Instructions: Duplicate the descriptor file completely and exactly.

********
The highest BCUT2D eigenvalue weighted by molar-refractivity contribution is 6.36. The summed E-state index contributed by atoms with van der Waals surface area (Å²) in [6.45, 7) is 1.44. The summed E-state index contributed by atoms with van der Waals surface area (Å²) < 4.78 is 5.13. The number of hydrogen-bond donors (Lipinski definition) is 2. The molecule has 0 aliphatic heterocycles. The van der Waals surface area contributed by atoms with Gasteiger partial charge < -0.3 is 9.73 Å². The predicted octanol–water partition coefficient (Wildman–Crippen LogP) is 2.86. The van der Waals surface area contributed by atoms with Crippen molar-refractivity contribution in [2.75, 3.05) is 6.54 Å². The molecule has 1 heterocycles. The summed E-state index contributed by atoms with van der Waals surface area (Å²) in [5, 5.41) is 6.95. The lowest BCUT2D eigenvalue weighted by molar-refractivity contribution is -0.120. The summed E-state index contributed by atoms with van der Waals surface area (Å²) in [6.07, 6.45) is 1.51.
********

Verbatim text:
The highest BCUT2D eigenvalue weighted by molar-refractivity contribution is 6.36. The summed E-state index contributed by atoms with van der Waals surface area (Å²) in [6.45, 7) is 1.44. The summed E-state index contributed by atoms with van der Waals surface area (Å²) < 4.78 is 5.13. The number of hydrogen-bond donors (Lipinski definition) is 2. The molecule has 0 aliphatic heterocycles. The van der Waals surface area contributed by atoms with Gasteiger partial charge < -0.3 is 9.73 Å². The predicted octanol–water partition coefficient (Wildman–Crippen LogP) is 2.86. The van der Waals surface area contributed by atoms with Crippen molar-refractivity contribution in [2.75, 3.05) is 6.54 Å². The molecule has 1 heterocycles. The summed E-state index contributed by atoms with van der Waals surface area (Å²) in [5, 5.41) is 6.95. The lowest BCUT2D eigenvalue weighted by molar-refractivity contribution is -0.120. The summed E-state index contributed by atoms with van der Waals surface area (Å²) in [6.07, 6.45) is 1.51.